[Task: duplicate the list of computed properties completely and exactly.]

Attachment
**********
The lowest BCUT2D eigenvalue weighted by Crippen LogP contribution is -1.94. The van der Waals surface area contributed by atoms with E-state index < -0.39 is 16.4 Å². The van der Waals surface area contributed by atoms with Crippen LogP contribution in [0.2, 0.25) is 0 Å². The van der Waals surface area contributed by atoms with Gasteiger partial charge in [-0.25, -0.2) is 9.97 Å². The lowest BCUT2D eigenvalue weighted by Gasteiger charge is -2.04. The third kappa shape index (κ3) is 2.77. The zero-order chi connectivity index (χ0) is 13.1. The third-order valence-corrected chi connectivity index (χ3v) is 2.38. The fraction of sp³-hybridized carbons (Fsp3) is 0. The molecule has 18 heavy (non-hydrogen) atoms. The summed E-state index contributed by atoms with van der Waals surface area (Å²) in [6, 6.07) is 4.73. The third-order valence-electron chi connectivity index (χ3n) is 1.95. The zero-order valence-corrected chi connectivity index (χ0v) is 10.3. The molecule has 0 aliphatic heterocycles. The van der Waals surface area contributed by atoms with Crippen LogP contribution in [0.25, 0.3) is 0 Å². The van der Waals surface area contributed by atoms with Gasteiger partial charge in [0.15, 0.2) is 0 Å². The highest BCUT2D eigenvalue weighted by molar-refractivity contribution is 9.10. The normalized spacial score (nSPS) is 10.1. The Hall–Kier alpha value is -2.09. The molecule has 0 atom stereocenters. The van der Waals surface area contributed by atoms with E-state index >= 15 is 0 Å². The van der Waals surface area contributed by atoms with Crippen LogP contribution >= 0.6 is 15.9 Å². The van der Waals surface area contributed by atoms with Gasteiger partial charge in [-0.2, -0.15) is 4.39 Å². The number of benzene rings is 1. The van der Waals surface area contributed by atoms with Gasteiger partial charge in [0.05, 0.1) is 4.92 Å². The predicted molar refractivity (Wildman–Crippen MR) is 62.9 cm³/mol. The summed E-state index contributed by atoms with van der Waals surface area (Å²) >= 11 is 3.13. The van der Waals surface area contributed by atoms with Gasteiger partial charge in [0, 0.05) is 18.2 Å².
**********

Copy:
The lowest BCUT2D eigenvalue weighted by Crippen LogP contribution is -1.94. The van der Waals surface area contributed by atoms with E-state index < -0.39 is 16.4 Å². The van der Waals surface area contributed by atoms with Crippen LogP contribution in [0.2, 0.25) is 0 Å². The van der Waals surface area contributed by atoms with Gasteiger partial charge in [-0.25, -0.2) is 9.97 Å². The lowest BCUT2D eigenvalue weighted by Gasteiger charge is -2.04. The third kappa shape index (κ3) is 2.77. The zero-order chi connectivity index (χ0) is 13.1. The third-order valence-corrected chi connectivity index (χ3v) is 2.38. The fraction of sp³-hybridized carbons (Fsp3) is 0. The molecule has 18 heavy (non-hydrogen) atoms. The summed E-state index contributed by atoms with van der Waals surface area (Å²) in [6, 6.07) is 4.73. The third-order valence-electron chi connectivity index (χ3n) is 1.95. The zero-order valence-corrected chi connectivity index (χ0v) is 10.3. The molecule has 0 aliphatic heterocycles. The van der Waals surface area contributed by atoms with Crippen LogP contribution in [0.25, 0.3) is 0 Å². The van der Waals surface area contributed by atoms with Gasteiger partial charge in [0.15, 0.2) is 0 Å². The highest BCUT2D eigenvalue weighted by molar-refractivity contribution is 9.10. The normalized spacial score (nSPS) is 10.1. The Hall–Kier alpha value is -2.09. The molecule has 0 atom stereocenters. The van der Waals surface area contributed by atoms with E-state index >= 15 is 0 Å². The van der Waals surface area contributed by atoms with Crippen LogP contribution >= 0.6 is 15.9 Å². The van der Waals surface area contributed by atoms with Gasteiger partial charge in [-0.2, -0.15) is 4.39 Å². The number of benzene rings is 1. The van der Waals surface area contributed by atoms with Gasteiger partial charge in [0.05, 0.1) is 4.92 Å². The predicted molar refractivity (Wildman–Crippen MR) is 62.9 cm³/mol. The summed E-state index contributed by atoms with van der Waals surface area (Å²) >= 11 is 3.13. The van der Waals surface area contributed by atoms with Gasteiger partial charge in [0, 0.05) is 18.2 Å².